WASHINGTON - An employee of the Department of Veterans Affairs is asking federal employees to donate their vacation leave so she can stay with her sick baby in the hospital.
Kelly Anderson says she is out of sick time, vacation time and leave allowed under the Federal Medical Leave Act.
Kelly and her husband, Matt, welcomed their second child, Stone, on Sept. 11, 2012, but knew within a few weeks that his vomiting wasn't normal. After taking him to a series of doctors, Stone was diagnosed with intestinal malrotation.
"His major issue was that his intestines were in backwards and we thought that was the only problem," Matt Anderson says.
"We did a surgery and some other things kind of popped up that we weren't expecting that led to him being on a feeding tube."
Stone weighs less now at 8 months old than he did at 2 months, Anderson says.
Doctors in Roanoke, Va., have not found the Andersons an answer to why Stone can't gain weight. His parents will likely take him back to a children's hospital in Pittsburgh, Pa., where specialists have a floor dedicated to children with similar medical issues.
"I think we're going to make the decision to go back up there and do an inpatient stay, which could be a couple of days from what they told us. It could be weeks to even months that they would observe him," he says.
But Anderson recently just started a new job and his wife is out of allowed leave time from work.
Monday Kelly Anderson posted a plea on her son's Facebook Page, Prayers for Baby Stone, asking her federal colleagues to donate their leave so she can keep her job and stay with her son in the hospital.
"I hate, hate, hate to ask for anything but if you or someone you know would be willing to donate and help us out, I would be forever grateful. I did not expect to be out this week and the situation is pretty scary for my family because I must have a job. My FMLA won't reset until September and they do not HAVE to approve leave without pay not under FMLA," Kelly Anderson posted to her followers on Facebook on May 6.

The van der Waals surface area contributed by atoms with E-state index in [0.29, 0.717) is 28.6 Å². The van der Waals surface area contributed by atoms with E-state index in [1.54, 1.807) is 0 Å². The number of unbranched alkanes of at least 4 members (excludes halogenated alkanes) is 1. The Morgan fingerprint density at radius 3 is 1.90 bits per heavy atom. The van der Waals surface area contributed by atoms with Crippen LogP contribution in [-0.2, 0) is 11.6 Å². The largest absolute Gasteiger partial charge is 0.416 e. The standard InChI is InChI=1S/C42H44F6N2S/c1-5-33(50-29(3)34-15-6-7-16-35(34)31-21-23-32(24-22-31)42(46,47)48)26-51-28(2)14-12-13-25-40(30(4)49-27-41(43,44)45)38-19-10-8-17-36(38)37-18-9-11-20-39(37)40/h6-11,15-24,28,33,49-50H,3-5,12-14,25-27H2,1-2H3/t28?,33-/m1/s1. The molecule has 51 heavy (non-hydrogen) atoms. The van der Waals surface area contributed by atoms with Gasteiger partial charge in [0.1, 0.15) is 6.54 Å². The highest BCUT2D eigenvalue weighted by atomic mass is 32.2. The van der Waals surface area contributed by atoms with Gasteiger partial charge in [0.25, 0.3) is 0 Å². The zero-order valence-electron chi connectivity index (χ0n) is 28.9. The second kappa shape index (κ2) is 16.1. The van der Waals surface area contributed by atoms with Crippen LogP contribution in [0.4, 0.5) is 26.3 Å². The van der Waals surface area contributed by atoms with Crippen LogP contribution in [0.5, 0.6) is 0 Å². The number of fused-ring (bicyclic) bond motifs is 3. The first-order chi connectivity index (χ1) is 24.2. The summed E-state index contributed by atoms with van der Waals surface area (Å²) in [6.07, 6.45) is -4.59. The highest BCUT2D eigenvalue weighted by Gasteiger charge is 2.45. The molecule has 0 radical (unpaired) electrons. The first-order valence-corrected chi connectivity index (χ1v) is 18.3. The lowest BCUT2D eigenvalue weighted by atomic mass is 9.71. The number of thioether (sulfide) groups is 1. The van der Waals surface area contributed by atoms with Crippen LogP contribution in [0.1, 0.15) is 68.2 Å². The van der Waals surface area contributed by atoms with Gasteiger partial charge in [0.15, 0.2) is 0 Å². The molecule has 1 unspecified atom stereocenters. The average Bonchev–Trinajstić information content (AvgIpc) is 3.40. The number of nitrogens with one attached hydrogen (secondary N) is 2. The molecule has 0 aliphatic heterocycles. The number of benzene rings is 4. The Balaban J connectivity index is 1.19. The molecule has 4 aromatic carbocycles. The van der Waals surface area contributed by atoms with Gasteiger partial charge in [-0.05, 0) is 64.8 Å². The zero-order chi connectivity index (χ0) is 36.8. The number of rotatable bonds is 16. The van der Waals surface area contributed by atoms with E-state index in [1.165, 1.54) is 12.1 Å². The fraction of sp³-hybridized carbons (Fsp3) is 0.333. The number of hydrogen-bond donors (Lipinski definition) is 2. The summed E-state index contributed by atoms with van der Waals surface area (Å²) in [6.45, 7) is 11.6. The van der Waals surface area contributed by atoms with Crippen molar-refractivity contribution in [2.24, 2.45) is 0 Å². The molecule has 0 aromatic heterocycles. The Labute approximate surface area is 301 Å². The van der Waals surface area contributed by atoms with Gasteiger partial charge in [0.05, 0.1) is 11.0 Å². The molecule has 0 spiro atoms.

Matt Anderson says they were nervous about Kelly's employment at the VA because of the amount of time she has taken off.
"We hate to ever ask for anything, but this one time we kind of took advantage of the success of the page to see if we could get a little bit of help with just getting time. That's what we need, we don't really so much need anything other than more time," he says.
The VA has different requirements than the Office of Personnel Management requires of government employees who want to donate their annual leave.
A VA employee who wants to donate annual time can specify how many hours or days he wants to give and fill out a form through his human resources management officer, according to Veterans Affairs spokesperson Josephine Schuda.
Federal employees working at other agencies who want to donate their annual leave to Anderson do not have to use a specific form, but they have to get in touch with Anderson's VA point of contact and arrange a transfer. Transfer applications are not automatically accepted, Schuda says.
So far, response to the plea on Facebook has been positive.
"We've been really overwhelmed by how many giving and caring people there are. It has just been amazing," Matt Anderson says.
He did not want to specify how many hours have been donated.
The Facebook page set up to update family and friends on Stone's medical status now has more than 5,900 followers. Anderson says the most important part of keeping it updated is to use its unexpected reach to help others.
"It has been a real difficult process just navigating the medical thing and the state and federal programs and things that are available -- it's a little bit overwhelming," Matt Anderson days.
"We've had some guidance there and we'd love to share our knowledge with others. If we can help anybody, that's what we want to do."
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